Jeff Tiberii

Wikipedia Commons/ Hkeely

 In an era where many consumers get their news from Twitter feeds and Facebook posts, how do complex stories of corruption, crime and power get told? And what are the challenges facing today’s shrinking cohort of investigative reporters? 

North Carolina Governor Pat McCrory
Hal Goodtree / Flickr Creative Commons

North Carolina voters will head to the polls to cast their primary ballots in about one month. As the election draws near, candidates are working hard to gain support, particularly financial backing.

The end of January marked the deadline for campaign committees to report their end-of-year financials, and WUNC examined contributions to the two frontrunners in the governor’s race: incumbent Pat McCrory and democratic challenger Roy Cooper.

Cooper received smaller donations than McCrory on average, but the attorney general raised more money overall. 

Litigation, legal, gavel
Joe Gratz / Flickr Creative Commons

A federal appellate court declared North Carolina's 1st and 12th Congressional Districts unconstitutional because they were gerrymandered on race. The court ordered legislators to redraw the districts within two weeks.

The ruling puts many issues surrounding the March 15 primary, including early voting and absentee ballots, in question.

A picture of a gavel on a document.
Brian Turner / Flickr Creative Commons

Employees at the state Department of Health and Human Services received subpoenas in a federal investigation, according to a report by the News and Observer. 

Federal prosecutors are investigating expensive contracts for high-ranking DHHS employees and a Medicaid consulting firm. The subpoenas request information for more than 30 employees, including the employment contract for former DHHS Secretary Aldona Wos. 

State Senate chamber
Dave DeWitt / WUNC

Gov. Pat McCrory said this morning he will sign the budget compromise the state Senate approved this week.

The House is expected to give the $21.7 billion spending plan final approval tonight or tomorrow morning before it heads to the governor's desk.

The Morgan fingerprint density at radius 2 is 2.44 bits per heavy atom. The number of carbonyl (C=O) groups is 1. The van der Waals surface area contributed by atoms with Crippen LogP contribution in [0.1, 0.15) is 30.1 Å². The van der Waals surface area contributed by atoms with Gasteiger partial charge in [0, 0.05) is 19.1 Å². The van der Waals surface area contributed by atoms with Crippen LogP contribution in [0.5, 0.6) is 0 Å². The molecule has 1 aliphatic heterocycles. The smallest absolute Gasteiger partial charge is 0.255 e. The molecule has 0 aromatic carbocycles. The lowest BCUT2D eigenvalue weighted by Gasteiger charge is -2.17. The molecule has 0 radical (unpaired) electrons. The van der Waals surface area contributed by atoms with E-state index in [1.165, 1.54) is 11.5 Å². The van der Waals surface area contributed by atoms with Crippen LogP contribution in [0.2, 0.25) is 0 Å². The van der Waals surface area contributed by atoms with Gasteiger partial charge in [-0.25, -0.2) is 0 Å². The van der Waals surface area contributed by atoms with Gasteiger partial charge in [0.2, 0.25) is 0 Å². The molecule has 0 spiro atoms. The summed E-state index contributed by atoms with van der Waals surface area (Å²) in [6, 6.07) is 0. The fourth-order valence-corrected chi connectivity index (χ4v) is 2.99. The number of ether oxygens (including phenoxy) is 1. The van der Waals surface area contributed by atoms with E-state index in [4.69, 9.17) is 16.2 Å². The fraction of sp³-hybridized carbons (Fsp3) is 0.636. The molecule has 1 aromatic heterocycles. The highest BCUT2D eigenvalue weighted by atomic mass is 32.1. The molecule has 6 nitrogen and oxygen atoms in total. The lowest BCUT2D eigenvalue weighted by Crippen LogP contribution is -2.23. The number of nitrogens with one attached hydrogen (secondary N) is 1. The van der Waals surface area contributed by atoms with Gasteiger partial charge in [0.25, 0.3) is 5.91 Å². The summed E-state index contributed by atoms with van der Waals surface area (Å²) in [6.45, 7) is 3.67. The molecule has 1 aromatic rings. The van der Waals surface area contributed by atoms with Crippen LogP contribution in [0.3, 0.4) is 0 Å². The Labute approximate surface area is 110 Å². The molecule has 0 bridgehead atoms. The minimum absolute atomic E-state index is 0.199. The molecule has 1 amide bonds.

NC General Assembly
Jorge Valencia

Republican leaders in the state house and senate have finally reached an agreement on at least part of the state budget.

They have made a deal that sets the budget at $21.735 billion. They still need to iron out agreements on state employee raises and funding for teaching assistants.

  Host Frank Stasio talks with WUNC Capitol bureau chief Jeff Tiberii about the latest.

Image of lethal injection table
Ken Piorkowski / Flickr Creative Commons

Legal challenges to the death penalty in North Carolina have effectively stayed any executions since 2006.

This week, lawmakers look to change that with a bill that would allow any medical professional, not just doctors, to administer a lethal injection.

Image of the North Carolina Legislative Building in Raleigh, North Carolina
http://commons.wikimedia.org/wiki/User:Jmturner

The legislature considers controversial measures on gun regulations and magistrates performing same-sex marriages.

And Governor Pat McCrory says he will sign a bill that increases the waiting period for an abortion, a move that contradicts his campaign promise. 

Couple leaving courthouse after gay marriage
Wikipedia

 

  House lawmakers passed a Senate bill today to allow local magistrates to refuse to perform marriages. The measure passed 66-44 after debate that centered on religious freedom arguments. The bill comes after several magistrates resigned in protest over same-sex marriages.

The measure will head to Governor McCrory's desk and he has 10 days to sign or veto the bill. 

In the Senate, legislators consider a bill to extend the waiting period for an abortion from 24 to 72 hours.

The Durham police department.
Ildar Sagdejev / Wikimedia Commons

The U.S. Department of Justice has confirmed racial discrepancies when it comes to gun-related violence in Durham. 

 The report released yesterday shows that from 2009 to 2012, the homicide rate for young black men in Durham was eight times higher than the national average.

NC Legislative Building
Dave DeWitt

Lawmakers in the state House have until the end of the day to file any bills they have not yet submitted. 

Hundreds of proposals are already up for debate this session. One plan would require university professors to teach four courses per semester to keep their salaries. 

Photo: NC Legislative building
Jorge Valencia

A busy Tuesday at the General Assembly ended with mixed results for proposals on religion, taxes and redistricting.

A bill that could allow private businesses to refuse service to someone based on personal religious beliefs could stall in the House. 

Meanwhile, the House and Senate agreed to lower North Carolina's gas tax by 3.5 cents over the next year. And a House committee approved a measure that would redistrict Wake County's Board of Commissioners.

The State Of The State

Feb 5, 2015
North Carolina Governor Pat McCrory
Hal Goodtree / Flickr Creative Commons

  Governor McCrory took the dais for his state of the state address last night. 

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